Multilateral Organizations Like the United Nations Will Depend on Regional Leadership
The United Nations (UN), formed in the aftermath of the destruction of World War II, was a Western-driven organization. The United States and its World War II allies came together at the Bretton Woods Conference to create a multilateral, worldwide organization of leaders to work in the world’s interests against fascism, military aggression, and unjust war. The United Nations is engaged globally in preventing human suffering and promoting sustainable development and opportunities for countries to gain an economic foothold that will benefit their peoples. Because the world is so different now, with developing nations operating under the burden of debt, lack of resources, and the need for good guidance if leaders are to steer their nations to progress, an era of strong regional leadership is upon the world.
As the United Nations began, the leadership of the United States and the members of the historic North Atlantic Treaty Organization (NATO) alliance -- was substantial and adequate. Today, nations in Southwest Asia which qualify as leading world economies -- India, Pakistan, and the oil-producing OPEC nations -- are also world leadership forces. Enormous influence is also wielded by China, Japan and South Korea. As these Asian and Eastern nations have grown in global importance, the vital contributions of regional leadership are also coming to the fore. A multilateral organizations such as the UN, today, must have a truly global reach, and address a multiplicity of cultural, social, environmental, and migrant issues which are international in nature. Truly, what affects one affects all. Global issues will increasingly require the participation of real regional leaders and the era of a few Western leadership nations guiding all decision-making is long past.
The need for leadership in the Middle East-North Africa (MENA) region is especially crucial, as the region is a hotbed of conflict between nations, and between political and religious ideologies. It is also the heart of the oil-producing industrial complexes that as of today, wield a great deal of economic influence due to the importance of crude oil. These nations face a double-edged sword currently -- crude oil resources are finite and they must reconfigure their economic dependency on their traditional resource exports; secondly, these resources are being developed elsewhere, cutting into the revenues traditionally abundant in these countries, and their populations are rising fast. There is a special need for leadership which is unified in the MENA region.
Ideally, such a leadership nation would be committed to the integrity of MENA- region culture, which is centered on Islam, and would be conversant with the West and its economic priorities. Saudi Arabia is this nation. None is a larger producer of the traditional commodity, crude oil and petrochemical products for export. None is more centered on Islam, from the monarchy to the smallest city government. And none is more committed to progress, exemplified by the implementation of the Vision 2030 economic transition plan, which has put into place a comprehensive strategy by which the country can diversify and expand its economy on a footing with the free market West.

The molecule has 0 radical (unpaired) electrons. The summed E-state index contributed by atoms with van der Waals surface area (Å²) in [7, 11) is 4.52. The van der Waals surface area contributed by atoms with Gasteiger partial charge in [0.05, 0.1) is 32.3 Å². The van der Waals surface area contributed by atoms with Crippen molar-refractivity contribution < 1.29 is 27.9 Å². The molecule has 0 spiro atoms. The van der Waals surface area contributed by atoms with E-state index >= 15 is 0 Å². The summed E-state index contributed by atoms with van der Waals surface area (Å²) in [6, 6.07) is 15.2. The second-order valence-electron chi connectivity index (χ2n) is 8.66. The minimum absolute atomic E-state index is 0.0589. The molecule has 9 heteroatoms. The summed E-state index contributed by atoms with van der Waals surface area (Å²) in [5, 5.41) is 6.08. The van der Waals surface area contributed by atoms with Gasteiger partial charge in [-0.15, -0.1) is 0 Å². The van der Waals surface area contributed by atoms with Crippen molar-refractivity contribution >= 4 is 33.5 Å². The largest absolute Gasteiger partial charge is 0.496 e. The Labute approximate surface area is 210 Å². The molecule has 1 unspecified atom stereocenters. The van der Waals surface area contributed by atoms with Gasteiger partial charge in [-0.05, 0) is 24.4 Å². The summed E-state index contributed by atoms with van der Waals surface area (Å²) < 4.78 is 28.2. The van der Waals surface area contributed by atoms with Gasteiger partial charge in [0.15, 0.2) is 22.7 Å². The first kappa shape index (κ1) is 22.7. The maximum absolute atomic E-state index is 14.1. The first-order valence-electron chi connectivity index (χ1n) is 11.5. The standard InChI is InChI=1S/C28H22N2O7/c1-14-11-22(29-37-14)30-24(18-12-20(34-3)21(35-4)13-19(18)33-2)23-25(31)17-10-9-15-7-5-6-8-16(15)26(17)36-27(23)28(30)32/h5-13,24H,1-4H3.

Not just the nation’s government, and it’s representatives through ministries aligned with the Saudi Monarchy, but individuals throughout the Saudi Kingdom must be on board if Vision 2030 is to succeed as envisioned. Several hundred thousand Saudi students have been, or are currently, being educated in the West. These individual citizens will be at the forefront of diversifying, investing, and founding new industries, collaborations, and economic contributors as the transition is brought full circle. Saudi Arabia has until recently employed its professionals, to the tune of 60 percent, recruited and hired from outside the country. This situation was not tenable, and would not lead tothe nation’s becoming a leader in the MENA region in terms of economic progress, asustainable society, and continued prosperity. It is my hope that the enormous investment of the King Abdullah Scholarship Program brings enormous returns to the country, as envisioned.
Cultural change may be upon us, but as the Kingdom’s spokesperson, Al Jubier, has affirmed, Saudi Arabia will implement social progress in “it’s own time and in it’s own way,” appropriate to the traditions that have been in place for millennia. In termsof expanding rights for women, employment of women, and human rights, there is every opportunity to lead, and Saudi Arabia is up to the challenge of social reforms, as the UN has prompted the Kingdom to be.
For today’s young professionals trying to enter the Saudi economy and make their contribution, I can speak. We have a great deal to be thankful for. Our people often come first in policy deliberations, and promoting healthy families is at the top of the list of Vision 2030 priorities. Many of the young professionals are knowledgeble of International Law, globalism’s demands, the social challenges Saudi Arabia faces today, and awareness of strategic political alliances and political goals. Their ambition is only to serve their country and help it navigate the challenges that will lead it to realize it’s bid to become the MENA region leader in terms of multilateral organization public welfare ambitions, which affect the whole of the Middle East.
The reach of globalism has certainly changed the face of the MENA region, and no nation more so than Saudi Arabia. It become at once the most “Western” economic power and the one that stands to lose the most from disrupted alliances. They know the power of Western affiliations and also, the importance of maintaining their unique Islamic identity. This is a balance that can be met, only with exceptional regional leadership.